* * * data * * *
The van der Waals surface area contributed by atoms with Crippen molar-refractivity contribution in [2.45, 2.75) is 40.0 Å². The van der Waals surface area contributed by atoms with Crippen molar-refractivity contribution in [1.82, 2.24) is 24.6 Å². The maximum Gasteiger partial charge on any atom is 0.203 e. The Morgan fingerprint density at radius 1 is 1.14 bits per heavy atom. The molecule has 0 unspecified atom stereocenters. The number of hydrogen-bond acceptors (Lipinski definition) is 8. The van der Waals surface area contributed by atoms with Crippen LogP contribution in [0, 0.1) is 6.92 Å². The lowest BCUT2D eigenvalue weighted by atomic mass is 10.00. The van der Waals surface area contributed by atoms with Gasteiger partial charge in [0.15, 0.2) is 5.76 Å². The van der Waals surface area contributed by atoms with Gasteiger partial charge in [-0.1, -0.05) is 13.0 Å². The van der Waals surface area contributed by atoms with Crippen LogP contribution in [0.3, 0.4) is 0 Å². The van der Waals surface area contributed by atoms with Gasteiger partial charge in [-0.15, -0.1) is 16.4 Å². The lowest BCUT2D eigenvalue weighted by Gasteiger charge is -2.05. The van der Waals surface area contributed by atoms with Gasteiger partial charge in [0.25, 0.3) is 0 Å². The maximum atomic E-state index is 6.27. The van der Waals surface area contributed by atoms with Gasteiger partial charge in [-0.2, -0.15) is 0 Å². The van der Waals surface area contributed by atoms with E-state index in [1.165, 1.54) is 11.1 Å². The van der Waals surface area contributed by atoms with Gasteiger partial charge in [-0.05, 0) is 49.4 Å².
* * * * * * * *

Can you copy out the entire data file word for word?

The van der Waals surface area contributed by atoms with Crippen molar-refractivity contribution in [2.45, 2.75) is 40.0 Å². The van der Waals surface area contributed by atoms with Crippen molar-refractivity contribution in [1.82, 2.24) is 24.6 Å². The maximum Gasteiger partial charge on any atom is 0.203 e. The Morgan fingerprint density at radius 1 is 1.14 bits per heavy atom. The molecule has 0 unspecified atom stereocenters. The number of hydrogen-bond acceptors (Lipinski definition) is 8. The van der Waals surface area contributed by atoms with Crippen LogP contribution in [0, 0.1) is 6.92 Å². The lowest BCUT2D eigenvalue weighted by atomic mass is 10.00. The van der Waals surface area contributed by atoms with Gasteiger partial charge in [0.15, 0.2) is 5.76 Å². The van der Waals surface area contributed by atoms with Gasteiger partial charge in [-0.1, -0.05) is 13.0 Å². The van der Waals surface area contributed by atoms with Crippen LogP contribution in [0.3, 0.4) is 0 Å². The van der Waals surface area contributed by atoms with Gasteiger partial charge in [-0.15, -0.1) is 16.4 Å². The lowest BCUT2D eigenvalue weighted by Gasteiger charge is -2.05. The van der Waals surface area contributed by atoms with Gasteiger partial charge in [0.25, 0.3) is 0 Å². The maximum atomic E-state index is 6.27. The van der Waals surface area contributed by atoms with Gasteiger partial charge in [-0.2, -0.15) is 0 Å². The van der Waals surface area contributed by atoms with E-state index in [1.165, 1.54) is 11.1 Å². The van der Waals surface area contributed by atoms with Gasteiger partial charge in [-0.05, 0) is 49.4 Å².